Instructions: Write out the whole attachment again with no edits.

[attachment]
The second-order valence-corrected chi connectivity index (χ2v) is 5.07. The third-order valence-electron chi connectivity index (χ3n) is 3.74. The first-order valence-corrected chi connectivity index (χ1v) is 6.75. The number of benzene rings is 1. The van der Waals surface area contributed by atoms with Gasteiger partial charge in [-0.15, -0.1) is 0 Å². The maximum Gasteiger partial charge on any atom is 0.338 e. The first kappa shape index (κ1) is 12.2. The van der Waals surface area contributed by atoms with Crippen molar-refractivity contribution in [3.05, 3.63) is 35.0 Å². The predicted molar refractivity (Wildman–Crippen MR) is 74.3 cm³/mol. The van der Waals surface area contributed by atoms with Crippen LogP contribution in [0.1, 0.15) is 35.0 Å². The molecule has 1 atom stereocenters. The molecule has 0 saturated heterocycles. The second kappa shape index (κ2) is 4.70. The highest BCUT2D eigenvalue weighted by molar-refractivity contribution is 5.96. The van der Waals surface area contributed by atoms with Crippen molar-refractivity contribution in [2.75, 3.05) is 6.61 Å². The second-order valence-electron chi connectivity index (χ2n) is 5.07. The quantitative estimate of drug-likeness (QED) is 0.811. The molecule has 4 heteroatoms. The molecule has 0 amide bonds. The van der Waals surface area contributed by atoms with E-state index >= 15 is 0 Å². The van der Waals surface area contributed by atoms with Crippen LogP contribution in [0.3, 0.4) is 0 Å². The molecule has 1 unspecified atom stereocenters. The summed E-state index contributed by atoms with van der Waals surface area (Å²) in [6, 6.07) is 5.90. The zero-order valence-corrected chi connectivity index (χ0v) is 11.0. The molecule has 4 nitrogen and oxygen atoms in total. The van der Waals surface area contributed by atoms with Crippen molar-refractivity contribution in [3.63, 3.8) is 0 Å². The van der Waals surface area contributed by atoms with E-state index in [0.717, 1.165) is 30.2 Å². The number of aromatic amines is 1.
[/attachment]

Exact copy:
The second-order valence-corrected chi connectivity index (χ2v) is 5.07. The third-order valence-electron chi connectivity index (χ3n) is 3.74. The first-order valence-corrected chi connectivity index (χ1v) is 6.75. The number of benzene rings is 1. The van der Waals surface area contributed by atoms with Gasteiger partial charge in [-0.15, -0.1) is 0 Å². The maximum Gasteiger partial charge on any atom is 0.338 e. The first kappa shape index (κ1) is 12.2. The van der Waals surface area contributed by atoms with Crippen molar-refractivity contribution in [3.05, 3.63) is 35.0 Å². The predicted molar refractivity (Wildman–Crippen MR) is 74.3 cm³/mol. The van der Waals surface area contributed by atoms with Crippen LogP contribution in [0.1, 0.15) is 35.0 Å². The molecule has 1 atom stereocenters. The molecule has 0 saturated heterocycles. The second kappa shape index (κ2) is 4.70. The highest BCUT2D eigenvalue weighted by molar-refractivity contribution is 5.96. The van der Waals surface area contributed by atoms with Crippen molar-refractivity contribution in [2.75, 3.05) is 6.61 Å². The second-order valence-electron chi connectivity index (χ2n) is 5.07. The quantitative estimate of drug-likeness (QED) is 0.811. The molecule has 4 heteroatoms. The molecule has 0 amide bonds. The van der Waals surface area contributed by atoms with E-state index >= 15 is 0 Å². The van der Waals surface area contributed by atoms with Crippen LogP contribution in [0.3, 0.4) is 0 Å². The molecule has 1 unspecified atom stereocenters. The summed E-state index contributed by atoms with van der Waals surface area (Å²) in [6, 6.07) is 5.90. The zero-order valence-corrected chi connectivity index (χ0v) is 11.0. The molecule has 4 nitrogen and oxygen atoms in total. The van der Waals surface area contributed by atoms with Crippen molar-refractivity contribution in [3.63, 3.8) is 0 Å². The van der Waals surface area contributed by atoms with E-state index in [0.717, 1.165) is 30.2 Å². The number of aromatic amines is 1.